See this movie! The Baby Formula
Last night I watched a screener of The Baby Formula, a Canadian-made comedy about two married women who are desperate to have their own biological child. They become the first women to conceive using "female sperm" created in lab from each others' stems cells. The movie is funny, clever and provocative. AND IT OPENS THIS WEEKEND, timed to the start of Pride.
Shot in various locations around Toronto as a sort of "making-of-a-documentary" (moms-to-be Athena and Lilith have a somewhat hot-and-cold relationship with the filmmakers), the story gets both hilarious and heart-wrenching as they tell their families about where the babies come from.
Incidentally, the premise isn't completely weird science: Spermless offspring have already been achieved with mice in labs, and manufactured sperm is being developed as a potential fertility treatment for men with low sperm counts.
The movie doesn't sidestep, but rather tackles with humour, the hot-button ethical issues that surround stem cell research. One of the super-nerdy scientists (a man) says something like, "People say we're making men obsolete. That's not true. We're simply making them unnecessary."
Athena's super Irish Catholic mom is appalled (to start with that her daughter is in some sort of "perverted" relationship with another woman) by the news: "These scientists are trying to steal the immaculate conception from Jesus Christ, our Lord and Saviour." Lilith's two gay dads (both struggling with notions of staying on the wagon for their impending granddaughters), on the other hand, think it would be super fun to make some belly casts. Athena's granny is supportive and hysterical when she attends the Pride Parade ("I just thought all the wee dingle dangles were pear shaped!").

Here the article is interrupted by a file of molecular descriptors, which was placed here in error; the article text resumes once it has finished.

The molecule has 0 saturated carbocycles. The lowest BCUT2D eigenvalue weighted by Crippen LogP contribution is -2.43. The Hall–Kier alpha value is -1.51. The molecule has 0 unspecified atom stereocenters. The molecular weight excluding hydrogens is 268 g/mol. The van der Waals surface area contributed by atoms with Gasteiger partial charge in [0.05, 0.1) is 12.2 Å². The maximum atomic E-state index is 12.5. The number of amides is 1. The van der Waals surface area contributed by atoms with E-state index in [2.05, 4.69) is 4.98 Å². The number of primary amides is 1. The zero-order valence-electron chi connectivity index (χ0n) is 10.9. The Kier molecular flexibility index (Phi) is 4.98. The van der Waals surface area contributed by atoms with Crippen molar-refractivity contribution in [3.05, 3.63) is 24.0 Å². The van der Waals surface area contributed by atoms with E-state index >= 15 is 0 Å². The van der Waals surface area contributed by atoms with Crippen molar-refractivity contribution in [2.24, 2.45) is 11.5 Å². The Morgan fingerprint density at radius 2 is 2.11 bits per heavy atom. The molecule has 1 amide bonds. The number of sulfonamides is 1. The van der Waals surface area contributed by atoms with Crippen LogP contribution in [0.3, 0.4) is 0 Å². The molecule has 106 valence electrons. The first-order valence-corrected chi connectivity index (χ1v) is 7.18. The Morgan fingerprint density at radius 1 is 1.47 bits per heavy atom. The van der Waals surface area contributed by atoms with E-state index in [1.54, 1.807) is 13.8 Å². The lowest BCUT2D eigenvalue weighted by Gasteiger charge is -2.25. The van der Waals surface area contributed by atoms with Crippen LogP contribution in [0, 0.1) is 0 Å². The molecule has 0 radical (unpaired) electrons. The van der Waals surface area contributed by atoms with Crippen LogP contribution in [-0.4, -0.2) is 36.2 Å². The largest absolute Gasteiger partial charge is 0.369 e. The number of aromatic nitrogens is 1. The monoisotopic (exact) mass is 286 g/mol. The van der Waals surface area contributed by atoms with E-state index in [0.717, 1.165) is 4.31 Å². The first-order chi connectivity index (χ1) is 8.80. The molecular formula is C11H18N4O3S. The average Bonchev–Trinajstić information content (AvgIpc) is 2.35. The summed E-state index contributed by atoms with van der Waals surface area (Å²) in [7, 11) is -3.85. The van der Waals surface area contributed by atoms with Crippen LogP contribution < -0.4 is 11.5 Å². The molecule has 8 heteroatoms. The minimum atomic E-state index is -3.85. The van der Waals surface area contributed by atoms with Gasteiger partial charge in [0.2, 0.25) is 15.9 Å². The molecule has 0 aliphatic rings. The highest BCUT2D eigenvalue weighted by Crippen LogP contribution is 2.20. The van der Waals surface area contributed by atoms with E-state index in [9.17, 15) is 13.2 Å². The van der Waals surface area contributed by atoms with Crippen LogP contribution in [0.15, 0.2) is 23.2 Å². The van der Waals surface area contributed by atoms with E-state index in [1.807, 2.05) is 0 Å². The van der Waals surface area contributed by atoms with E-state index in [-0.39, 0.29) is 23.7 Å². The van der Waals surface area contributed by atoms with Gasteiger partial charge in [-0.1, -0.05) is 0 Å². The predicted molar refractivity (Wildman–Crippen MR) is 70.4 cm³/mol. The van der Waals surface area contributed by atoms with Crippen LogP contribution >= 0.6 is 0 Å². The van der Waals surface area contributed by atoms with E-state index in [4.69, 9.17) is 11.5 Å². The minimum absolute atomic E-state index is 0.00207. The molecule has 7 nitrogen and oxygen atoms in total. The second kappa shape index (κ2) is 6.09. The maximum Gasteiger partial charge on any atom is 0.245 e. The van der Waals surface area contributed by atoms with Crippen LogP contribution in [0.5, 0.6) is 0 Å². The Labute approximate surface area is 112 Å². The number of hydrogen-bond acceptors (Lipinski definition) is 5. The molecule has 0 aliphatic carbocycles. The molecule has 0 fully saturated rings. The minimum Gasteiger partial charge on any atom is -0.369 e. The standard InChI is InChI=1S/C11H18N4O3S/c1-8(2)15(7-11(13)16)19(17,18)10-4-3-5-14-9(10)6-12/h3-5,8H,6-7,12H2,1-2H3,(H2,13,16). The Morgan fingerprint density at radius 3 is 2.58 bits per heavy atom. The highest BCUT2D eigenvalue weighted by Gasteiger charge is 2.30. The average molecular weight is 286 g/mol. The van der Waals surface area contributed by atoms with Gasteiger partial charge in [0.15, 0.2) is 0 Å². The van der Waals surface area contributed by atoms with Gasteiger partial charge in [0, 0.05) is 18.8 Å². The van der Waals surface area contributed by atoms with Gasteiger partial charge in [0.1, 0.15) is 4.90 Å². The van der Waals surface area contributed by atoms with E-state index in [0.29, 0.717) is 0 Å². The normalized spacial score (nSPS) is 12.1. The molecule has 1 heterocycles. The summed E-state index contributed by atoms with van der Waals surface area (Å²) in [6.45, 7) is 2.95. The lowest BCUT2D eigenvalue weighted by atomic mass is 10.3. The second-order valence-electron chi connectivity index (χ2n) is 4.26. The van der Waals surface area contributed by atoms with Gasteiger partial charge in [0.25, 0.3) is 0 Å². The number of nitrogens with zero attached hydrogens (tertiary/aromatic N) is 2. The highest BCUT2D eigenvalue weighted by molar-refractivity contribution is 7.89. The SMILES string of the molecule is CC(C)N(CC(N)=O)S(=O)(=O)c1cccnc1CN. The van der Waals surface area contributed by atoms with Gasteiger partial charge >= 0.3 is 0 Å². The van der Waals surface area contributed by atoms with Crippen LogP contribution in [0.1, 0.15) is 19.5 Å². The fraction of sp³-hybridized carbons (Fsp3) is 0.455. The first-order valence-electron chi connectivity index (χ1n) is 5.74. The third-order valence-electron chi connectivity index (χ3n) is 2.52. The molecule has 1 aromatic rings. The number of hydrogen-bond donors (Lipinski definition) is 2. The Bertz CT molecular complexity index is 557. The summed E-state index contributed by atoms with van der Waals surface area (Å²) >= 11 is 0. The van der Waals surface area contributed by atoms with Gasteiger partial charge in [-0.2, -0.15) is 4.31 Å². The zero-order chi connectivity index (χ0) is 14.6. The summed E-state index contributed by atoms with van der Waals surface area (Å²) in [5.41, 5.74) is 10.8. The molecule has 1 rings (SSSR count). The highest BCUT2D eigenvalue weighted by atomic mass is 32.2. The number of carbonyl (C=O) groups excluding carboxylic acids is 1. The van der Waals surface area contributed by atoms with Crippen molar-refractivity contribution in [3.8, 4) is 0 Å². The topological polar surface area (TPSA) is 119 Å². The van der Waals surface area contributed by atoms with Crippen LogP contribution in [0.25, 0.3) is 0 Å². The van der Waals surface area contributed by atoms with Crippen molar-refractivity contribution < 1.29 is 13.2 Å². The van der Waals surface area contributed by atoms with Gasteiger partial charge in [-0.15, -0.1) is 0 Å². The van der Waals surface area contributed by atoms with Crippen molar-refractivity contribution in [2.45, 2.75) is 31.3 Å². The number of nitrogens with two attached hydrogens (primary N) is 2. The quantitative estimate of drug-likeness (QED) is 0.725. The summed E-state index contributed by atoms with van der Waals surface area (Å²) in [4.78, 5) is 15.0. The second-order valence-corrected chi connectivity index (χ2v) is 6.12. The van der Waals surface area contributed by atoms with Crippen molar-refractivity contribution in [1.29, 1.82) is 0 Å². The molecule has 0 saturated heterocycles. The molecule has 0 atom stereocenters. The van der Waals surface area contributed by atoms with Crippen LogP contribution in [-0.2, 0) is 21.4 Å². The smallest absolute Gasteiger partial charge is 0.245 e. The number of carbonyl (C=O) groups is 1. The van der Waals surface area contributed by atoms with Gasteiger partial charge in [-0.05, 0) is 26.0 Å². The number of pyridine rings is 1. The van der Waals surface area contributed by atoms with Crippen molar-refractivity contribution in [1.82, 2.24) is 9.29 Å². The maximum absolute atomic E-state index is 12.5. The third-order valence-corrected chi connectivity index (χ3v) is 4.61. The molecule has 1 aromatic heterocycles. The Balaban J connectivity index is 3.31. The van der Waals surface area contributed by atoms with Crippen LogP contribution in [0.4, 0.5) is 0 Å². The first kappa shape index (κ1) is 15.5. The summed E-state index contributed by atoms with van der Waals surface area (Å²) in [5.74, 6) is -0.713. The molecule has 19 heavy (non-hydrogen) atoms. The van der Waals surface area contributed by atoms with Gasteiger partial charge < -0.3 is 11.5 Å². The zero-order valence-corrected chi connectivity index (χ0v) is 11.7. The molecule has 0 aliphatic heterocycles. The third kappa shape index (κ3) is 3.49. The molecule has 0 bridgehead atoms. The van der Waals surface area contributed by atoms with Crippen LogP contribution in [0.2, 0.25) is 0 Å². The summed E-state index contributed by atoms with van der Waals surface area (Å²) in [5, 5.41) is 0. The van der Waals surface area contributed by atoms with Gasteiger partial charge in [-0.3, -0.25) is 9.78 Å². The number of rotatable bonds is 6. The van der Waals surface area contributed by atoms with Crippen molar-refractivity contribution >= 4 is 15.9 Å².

The uniqueness of the conception plot aside, the story is relatable for anyone who has been pregnant. And because it's well-told generally, it's a good choice for all kinds of movie fans.
The movie opens today at AMC Yonge/Dundas. If you check it out, not only will you be seeing an entertaining indie film before most of your friends, you'll be helping a Canadian filmmaker to get decent distribution of a funny and thought-provoking movie.
Plus, the My Humps send-up at the end is worth the price of admission. Here's a peek: